There is never any lack of challenges being a farmer and they never seem to take a break when farmers are busy in the field.
A few things have occurred in the last two months while I was on my harvest hiatus.
Some awesome news, the initiative to End Oregon’s Death Tax, that I wrote about here and here, made the November 2012 ballot! Finally Oregon has a chance to join 31 other states that have already abolished the State Estate Tax. This is huge news for family farms, forests, ranches & small business. However we still have to deal with the federal death tax which is set to return to pre-2001 levels, a million dollar exemption. Stay tuned for more information on this between now and November!
In August the Oregon Department of Agriculture opened “hundred of thousands” of acres for canola production in the Willamette Valley. Previously, many acres had been restricted until research was conducted by Oregon State University to determine the potential of interfering via cross-pollination/contamination with Oregon’s specialty seed industry, which include radish seed, cabbage seed, sugar beet seed plus more. The specialty seed growers are very concerned about the possibility of hurting their current markets.
Interesting enough anti-GMO groups took interest in this issue as well. The majority of canola produce in the United States is genetically modified to be able to resist certain herbicides and was deregulated by the federal government several years ago. The “Center for Food Safety“, “Friend of Family Farmers” and a few specialty seed companies filed a lawsuit together to block the potential production.
Here’s the thing, GMO is not the issue.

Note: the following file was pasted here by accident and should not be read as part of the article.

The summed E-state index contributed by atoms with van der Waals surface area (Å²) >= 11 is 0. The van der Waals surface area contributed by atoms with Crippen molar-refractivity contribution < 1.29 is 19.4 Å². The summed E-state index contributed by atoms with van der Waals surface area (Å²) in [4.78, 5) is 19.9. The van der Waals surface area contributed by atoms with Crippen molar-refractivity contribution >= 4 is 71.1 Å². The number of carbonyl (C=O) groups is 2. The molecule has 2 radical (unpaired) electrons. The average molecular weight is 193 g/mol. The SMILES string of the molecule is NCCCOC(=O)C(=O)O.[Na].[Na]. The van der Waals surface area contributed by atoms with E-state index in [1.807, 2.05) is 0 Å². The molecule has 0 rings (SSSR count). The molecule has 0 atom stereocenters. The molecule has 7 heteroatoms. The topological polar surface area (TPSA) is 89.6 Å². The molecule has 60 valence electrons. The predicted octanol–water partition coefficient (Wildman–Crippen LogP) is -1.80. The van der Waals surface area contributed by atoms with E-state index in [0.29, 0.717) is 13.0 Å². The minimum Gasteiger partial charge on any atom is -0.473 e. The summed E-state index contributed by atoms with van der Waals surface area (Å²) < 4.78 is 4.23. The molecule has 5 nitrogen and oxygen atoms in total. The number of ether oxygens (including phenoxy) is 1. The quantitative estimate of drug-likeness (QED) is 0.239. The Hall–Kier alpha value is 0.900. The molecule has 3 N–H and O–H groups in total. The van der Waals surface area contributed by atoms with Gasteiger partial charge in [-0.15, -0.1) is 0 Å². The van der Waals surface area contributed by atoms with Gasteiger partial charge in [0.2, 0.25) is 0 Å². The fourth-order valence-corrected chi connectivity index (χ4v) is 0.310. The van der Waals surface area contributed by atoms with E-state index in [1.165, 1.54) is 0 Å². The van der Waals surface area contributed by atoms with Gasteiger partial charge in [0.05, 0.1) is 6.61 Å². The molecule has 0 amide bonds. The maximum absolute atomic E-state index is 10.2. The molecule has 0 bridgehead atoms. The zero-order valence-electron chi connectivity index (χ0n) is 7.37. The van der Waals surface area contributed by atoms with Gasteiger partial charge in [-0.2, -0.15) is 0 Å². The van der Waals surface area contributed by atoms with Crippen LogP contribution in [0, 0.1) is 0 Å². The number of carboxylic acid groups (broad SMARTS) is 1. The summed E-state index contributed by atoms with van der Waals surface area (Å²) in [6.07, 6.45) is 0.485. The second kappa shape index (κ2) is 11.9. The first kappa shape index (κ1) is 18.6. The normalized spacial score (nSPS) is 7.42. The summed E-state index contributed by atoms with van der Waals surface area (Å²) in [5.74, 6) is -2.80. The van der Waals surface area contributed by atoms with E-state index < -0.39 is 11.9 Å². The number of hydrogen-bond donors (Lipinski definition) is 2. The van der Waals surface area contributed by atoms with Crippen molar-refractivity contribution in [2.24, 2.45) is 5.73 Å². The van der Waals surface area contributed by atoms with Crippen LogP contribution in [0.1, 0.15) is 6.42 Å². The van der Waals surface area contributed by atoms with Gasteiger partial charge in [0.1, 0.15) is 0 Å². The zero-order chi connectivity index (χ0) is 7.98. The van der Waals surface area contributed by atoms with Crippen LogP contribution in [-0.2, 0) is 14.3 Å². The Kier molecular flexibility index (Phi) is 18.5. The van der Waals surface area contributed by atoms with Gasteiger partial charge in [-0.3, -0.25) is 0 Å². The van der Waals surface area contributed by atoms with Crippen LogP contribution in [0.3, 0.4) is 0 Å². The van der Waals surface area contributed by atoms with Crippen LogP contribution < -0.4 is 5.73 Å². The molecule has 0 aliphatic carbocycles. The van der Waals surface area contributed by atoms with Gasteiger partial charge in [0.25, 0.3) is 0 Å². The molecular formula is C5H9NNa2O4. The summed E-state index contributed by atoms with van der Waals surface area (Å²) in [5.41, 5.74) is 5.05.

The issue is the potential of canola to cross pollinate or contaminate with other Brassica crops, such as radish or cabbage. There also is a concern for increased disease in the those crops. This situation is very unique, as two of the groups in the lawsuit prefer that GMOs be eliminated from Oregon while the other group, the specialty seed growers, utilize GMOs when available. They grow Round-up Ready Sugar Beet seeds.
The problem is that one group is anti-technology. They do not want ANY genetically modified crops in Oregon. End of Story. If they succeed in “banning” canola in Oregon they will see this as a win for getting biotechnology out of Oregon. It is potentially a very slippery ugly slope. I would hope that resolve can come between the Oregon Agriculture community that is divided on this issue. Farmers against farmers means no one wins.
Department of Labor
Our federal government in the past few years has abused their power.
Recently the United States Department of Labor came into Oregon blueberry patches and held their perishable crop hostage until farmers paid a fine. Instead of allowing the farms due process and a chance to prove their innocence they assumed guilt. The farms were forced to pay the fine, one being $170,000, so they could get their crops to market and get paid. They didn’t bother to give a courtesy call to Oregon’s Labor Commissioner or the Oregon Department of Agriculture Director. This is an example of government out of control.
Worth the Fight
I often question is being a farmer really worth the fight. Farmers, ranchers and foresters have many obstacles in their paths from unfair taxes, groups who seek to end their business and governments that abuse their power. However, I come to the same conclusion every time: It is worth it. It’s worth it because I know what we do is right and a life and legacy that I wouldn’t trade for many others.
I must thank my friend Dairy Carrie for helping this post to happen. She and I share similar taste in music and while I’ve been too tired to blog lately a group, Cody Canada and the Departed, who we both enjoy released a new single today, “Worth the Fight”. She challenged a few of us to write if what we do is really worth it. As you can see I clearly think it is.
A few of our friends do too: